2. An alternative for small functions is to use the Go C compiler or even the assembler. Once you get past the slightly quirky coding, it’s quite ‘nice’. Dave Cheney did a simple intro blog on the subject if I remember correctly. Also the pkg source has a few implementations. Look for .goc files and their .go callers.

  3. Going from 12usec to 9usec would be a 33% improvement. However, I found the time of my whole program to be dominated by GC.

    While Will’s library offers InPlace functions, to use them with a reused buffer requires copying which lead to a slower overall program.

    Finally, by not supporting dynamic bitset growth, I was able to avoid all the work that Willf’s library performs when doing Set() and Test(). This trades code flexibility for performance, but has not been a problem in my use-cases.

  4. The only reason a C++ compiler would outperform Go in this micro-benchmark, and it is a micro-benchmark, is that the built-in compiles to a single CPU instruction on contemporary CPUs. Go doesn’t have built-ins like that. Also, because your C++ code relies on built-ins, it’s actually inlining and unrolling the loop, which Go’s optimizer isn’t doing on its own yet.

    I haven’t tested it, but I’m willing to bet that you’ll get faster if you inline the popcount_2 function, and you’ll get faster still if you unroll the loop manually. The former removes the relatively expensive subroutine call overhead, and the latter amortizes the looping overhead.

  5. Actually, I just tested myself — and surprisingly, it makes only a small difference. I was able to reduce my time/op to 11.8us, which is an improvement, but not terribly significant. It’s also very finicky, and noise from multitasking swamps the improvement.

    Scratch that idea. 🙂

  6. @aaron

    Finally, by not supporting dynamic bitset growth, I was able to avoid all the work that Willf’s library performs when doing Set() and Test(). This trades code flexibility for performance, but has not been a problem in my use-cases.

    I am not sure you are gaining anything at all by trading away this flexibility. I would like to see a benchmark.

    The thing is… the software has to check whether the index is in range. What your code probably does is just fail when it is out of range. Will expands the underlying array.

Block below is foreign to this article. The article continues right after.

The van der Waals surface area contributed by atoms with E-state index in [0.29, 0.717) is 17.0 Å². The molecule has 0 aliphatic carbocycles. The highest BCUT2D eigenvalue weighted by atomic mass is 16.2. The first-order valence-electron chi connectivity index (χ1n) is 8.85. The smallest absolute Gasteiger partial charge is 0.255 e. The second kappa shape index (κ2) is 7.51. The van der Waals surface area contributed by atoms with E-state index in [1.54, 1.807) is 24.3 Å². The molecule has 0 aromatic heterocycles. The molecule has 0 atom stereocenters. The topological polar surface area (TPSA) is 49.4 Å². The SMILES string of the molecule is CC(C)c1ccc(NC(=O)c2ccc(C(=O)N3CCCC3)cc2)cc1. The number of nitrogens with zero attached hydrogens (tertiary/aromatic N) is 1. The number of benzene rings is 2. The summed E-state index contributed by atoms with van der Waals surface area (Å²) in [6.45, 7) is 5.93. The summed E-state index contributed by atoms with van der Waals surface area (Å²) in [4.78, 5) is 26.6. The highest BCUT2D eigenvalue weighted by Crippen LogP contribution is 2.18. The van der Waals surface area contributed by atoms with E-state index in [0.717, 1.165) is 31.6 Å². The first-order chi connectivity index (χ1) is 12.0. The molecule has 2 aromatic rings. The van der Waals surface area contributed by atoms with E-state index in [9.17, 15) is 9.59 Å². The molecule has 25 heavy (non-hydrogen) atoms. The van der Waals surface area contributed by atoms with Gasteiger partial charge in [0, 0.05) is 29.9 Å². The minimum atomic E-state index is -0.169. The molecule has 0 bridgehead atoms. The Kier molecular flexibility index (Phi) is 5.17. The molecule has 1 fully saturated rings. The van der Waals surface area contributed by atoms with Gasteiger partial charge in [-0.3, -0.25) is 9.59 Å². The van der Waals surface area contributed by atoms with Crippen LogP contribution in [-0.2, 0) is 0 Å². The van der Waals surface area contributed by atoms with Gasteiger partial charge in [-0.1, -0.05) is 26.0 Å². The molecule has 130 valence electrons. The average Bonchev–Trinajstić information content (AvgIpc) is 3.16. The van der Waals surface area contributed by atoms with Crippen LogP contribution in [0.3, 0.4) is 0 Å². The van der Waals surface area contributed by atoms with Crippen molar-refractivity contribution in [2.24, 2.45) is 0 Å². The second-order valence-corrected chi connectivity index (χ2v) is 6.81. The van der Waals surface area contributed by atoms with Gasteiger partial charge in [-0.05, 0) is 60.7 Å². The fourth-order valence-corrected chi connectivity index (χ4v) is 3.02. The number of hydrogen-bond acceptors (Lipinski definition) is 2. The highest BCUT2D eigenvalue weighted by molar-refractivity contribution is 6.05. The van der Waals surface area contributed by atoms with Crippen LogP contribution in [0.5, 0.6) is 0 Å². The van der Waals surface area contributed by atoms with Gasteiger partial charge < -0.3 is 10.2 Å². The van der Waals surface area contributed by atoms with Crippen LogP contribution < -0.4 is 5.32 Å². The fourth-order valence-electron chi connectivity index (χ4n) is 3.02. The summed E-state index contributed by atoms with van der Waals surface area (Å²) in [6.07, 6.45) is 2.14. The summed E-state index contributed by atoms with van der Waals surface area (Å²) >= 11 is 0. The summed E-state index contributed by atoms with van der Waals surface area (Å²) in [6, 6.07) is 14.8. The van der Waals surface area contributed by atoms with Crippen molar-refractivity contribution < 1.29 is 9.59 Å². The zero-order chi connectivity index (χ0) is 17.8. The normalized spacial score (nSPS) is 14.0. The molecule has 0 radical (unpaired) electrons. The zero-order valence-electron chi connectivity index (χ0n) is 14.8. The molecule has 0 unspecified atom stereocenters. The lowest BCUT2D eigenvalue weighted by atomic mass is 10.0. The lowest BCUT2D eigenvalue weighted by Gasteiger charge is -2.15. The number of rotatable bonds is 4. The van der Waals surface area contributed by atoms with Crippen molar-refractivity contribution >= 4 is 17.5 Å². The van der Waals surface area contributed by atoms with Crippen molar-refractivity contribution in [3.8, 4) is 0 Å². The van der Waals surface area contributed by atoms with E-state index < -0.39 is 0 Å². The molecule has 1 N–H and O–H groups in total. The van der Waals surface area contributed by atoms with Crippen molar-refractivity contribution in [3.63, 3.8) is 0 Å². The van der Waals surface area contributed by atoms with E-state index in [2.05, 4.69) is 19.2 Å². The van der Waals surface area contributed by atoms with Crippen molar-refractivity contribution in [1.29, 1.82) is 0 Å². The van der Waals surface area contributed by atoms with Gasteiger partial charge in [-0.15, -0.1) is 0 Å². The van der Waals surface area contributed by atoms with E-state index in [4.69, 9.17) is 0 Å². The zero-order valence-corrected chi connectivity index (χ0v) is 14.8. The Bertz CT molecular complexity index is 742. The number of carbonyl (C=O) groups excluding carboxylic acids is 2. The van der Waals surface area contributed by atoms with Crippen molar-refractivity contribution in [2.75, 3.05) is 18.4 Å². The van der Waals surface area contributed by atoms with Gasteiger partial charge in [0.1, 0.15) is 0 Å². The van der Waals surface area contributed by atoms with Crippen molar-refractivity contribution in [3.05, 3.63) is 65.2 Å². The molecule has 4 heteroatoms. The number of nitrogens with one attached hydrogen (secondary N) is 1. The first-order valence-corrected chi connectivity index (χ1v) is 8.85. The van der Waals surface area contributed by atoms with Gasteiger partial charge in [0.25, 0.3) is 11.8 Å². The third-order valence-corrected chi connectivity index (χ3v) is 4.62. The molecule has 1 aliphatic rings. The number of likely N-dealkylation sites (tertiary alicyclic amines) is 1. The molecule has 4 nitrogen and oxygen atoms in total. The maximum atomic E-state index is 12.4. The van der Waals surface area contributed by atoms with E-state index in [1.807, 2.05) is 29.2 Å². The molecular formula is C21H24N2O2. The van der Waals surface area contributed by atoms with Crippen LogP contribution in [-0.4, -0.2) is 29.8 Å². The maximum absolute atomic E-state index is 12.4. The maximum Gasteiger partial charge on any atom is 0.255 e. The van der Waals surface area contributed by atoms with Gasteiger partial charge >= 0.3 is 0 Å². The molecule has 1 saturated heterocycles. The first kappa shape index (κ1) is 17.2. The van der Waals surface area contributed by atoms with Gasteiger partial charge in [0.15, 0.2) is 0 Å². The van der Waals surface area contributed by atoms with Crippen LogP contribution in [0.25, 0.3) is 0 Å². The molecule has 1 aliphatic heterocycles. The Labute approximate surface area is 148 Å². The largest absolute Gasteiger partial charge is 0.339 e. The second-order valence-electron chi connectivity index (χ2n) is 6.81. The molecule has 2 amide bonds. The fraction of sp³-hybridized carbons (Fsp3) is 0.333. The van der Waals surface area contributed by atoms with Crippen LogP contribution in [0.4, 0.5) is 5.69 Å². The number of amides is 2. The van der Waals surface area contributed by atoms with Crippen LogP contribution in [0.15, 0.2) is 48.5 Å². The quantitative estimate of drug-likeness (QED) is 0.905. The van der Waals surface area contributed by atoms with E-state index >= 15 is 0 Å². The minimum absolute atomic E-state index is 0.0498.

It is possible that your version if faster, but there is no reason, in principle, that it should be measurably faster.

  7. Added the forgotten clz fallback code and tests. Not sure he clz 0 also undefined for the LZCNT cpu instruction but it shouldn’t be.

  8. POPCNT instruction tested using that I came across catching up on my freshmeat/freecode feed. Nice tool. Allows you to emulate any Intel CPU. Slow though. 365 micros for POPCNT 57 for hamming. Avoid 6.2 if windows; it’s broken. Get the 2013-11 ver.

    Ok. I think that’s my QED to leave the rest to people with real machines. It’s been interesting and I’m considering a package of intrinsics for Go now.

  9. C++ is a strong incumbent, but I think Go will gradually get there in terms of raw performance.

    What is more interesting and surprising is that Go has ended up eating share from Java and even Python.

  10. “In practice, Go has performance […] far inferior to C++ and Java.” – this is way too general in my opinion. In fact, language shootouts normally have two distinct cluster points for performance, and Go is in the “staticly-typed” bunch.

    There are indeed many cases when Go *is* slow. But people may refer to your article and this sentence, and it is misguiding, even with its context.

    1. @Torsten

      This sentence was written in 2014. We are in 2017. Go has made progress compared to Java and C++. It is no longer the correct expectation that Go will run much slower than Java. At this time, Go still has serious limitations compared to Java, but a lot of work was done.

      I revised the sentence to weaken it.